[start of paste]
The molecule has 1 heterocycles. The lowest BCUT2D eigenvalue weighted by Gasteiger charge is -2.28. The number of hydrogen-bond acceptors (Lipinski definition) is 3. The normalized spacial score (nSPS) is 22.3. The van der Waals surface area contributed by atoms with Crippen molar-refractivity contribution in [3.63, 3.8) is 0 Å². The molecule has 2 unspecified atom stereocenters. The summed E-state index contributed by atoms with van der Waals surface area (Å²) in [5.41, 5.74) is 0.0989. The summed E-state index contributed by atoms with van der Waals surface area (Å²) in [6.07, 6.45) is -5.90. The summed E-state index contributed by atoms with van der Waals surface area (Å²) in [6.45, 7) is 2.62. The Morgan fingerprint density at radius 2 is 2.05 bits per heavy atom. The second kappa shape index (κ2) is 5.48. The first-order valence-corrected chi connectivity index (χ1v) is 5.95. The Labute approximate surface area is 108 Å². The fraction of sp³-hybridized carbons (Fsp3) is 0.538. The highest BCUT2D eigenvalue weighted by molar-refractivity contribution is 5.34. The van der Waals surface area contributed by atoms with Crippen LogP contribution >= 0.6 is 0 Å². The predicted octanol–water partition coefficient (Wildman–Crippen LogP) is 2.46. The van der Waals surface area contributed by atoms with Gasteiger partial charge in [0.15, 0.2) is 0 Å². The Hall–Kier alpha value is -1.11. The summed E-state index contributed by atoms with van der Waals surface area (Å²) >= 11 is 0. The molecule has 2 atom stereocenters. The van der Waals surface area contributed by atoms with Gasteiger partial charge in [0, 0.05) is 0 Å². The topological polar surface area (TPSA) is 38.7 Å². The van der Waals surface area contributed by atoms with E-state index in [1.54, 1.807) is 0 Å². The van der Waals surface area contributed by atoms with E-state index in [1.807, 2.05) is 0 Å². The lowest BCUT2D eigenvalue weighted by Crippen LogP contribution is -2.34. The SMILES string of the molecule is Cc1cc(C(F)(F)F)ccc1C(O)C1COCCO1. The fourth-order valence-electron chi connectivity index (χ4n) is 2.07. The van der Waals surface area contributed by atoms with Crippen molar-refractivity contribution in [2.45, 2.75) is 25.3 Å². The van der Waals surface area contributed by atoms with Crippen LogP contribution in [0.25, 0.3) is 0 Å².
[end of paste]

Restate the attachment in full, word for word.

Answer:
The molecule has 1 heterocycles. The lowest BCUT2D eigenvalue weighted by Gasteiger charge is -2.28. The number of hydrogen-bond acceptors (Lipinski definition) is 3. The normalized spacial score (nSPS) is 22.3. The van der Waals surface area contributed by atoms with Crippen molar-refractivity contribution in [3.63, 3.8) is 0 Å². The molecule has 2 unspecified atom stereocenters. The summed E-state index contributed by atoms with van der Waals surface area (Å²) in [5.41, 5.74) is 0.0989. The summed E-state index contributed by atoms with van der Waals surface area (Å²) in [6.07, 6.45) is -5.90. The summed E-state index contributed by atoms with van der Waals surface area (Å²) in [6.45, 7) is 2.62. The Morgan fingerprint density at radius 2 is 2.05 bits per heavy atom. The second kappa shape index (κ2) is 5.48. The first-order valence-corrected chi connectivity index (χ1v) is 5.95. The Labute approximate surface area is 108 Å². The fraction of sp³-hybridized carbons (Fsp3) is 0.538. The highest BCUT2D eigenvalue weighted by molar-refractivity contribution is 5.34. The van der Waals surface area contributed by atoms with Crippen LogP contribution >= 0.6 is 0 Å². The predicted octanol–water partition coefficient (Wildman–Crippen LogP) is 2.46. The van der Waals surface area contributed by atoms with Gasteiger partial charge in [0.15, 0.2) is 0 Å². The Hall–Kier alpha value is -1.11. The summed E-state index contributed by atoms with van der Waals surface area (Å²) >= 11 is 0. The molecule has 2 atom stereocenters. The van der Waals surface area contributed by atoms with Gasteiger partial charge in [0, 0.05) is 0 Å². The topological polar surface area (TPSA) is 38.7 Å². The van der Waals surface area contributed by atoms with E-state index in [1.54, 1.807) is 0 Å². The van der Waals surface area contributed by atoms with E-state index in [1.807, 2.05) is 0 Å². The lowest BCUT2D eigenvalue weighted by Crippen LogP contribution is -2.34. The SMILES string of the molecule is Cc1cc(C(F)(F)F)ccc1C(O)C1COCCO1. The fourth-order valence-electron chi connectivity index (χ4n) is 2.07. The van der Waals surface area contributed by atoms with Crippen molar-refractivity contribution in [2.45, 2.75) is 25.3 Å². The van der Waals surface area contributed by atoms with Crippen LogP contribution in [0.25, 0.3) is 0 Å².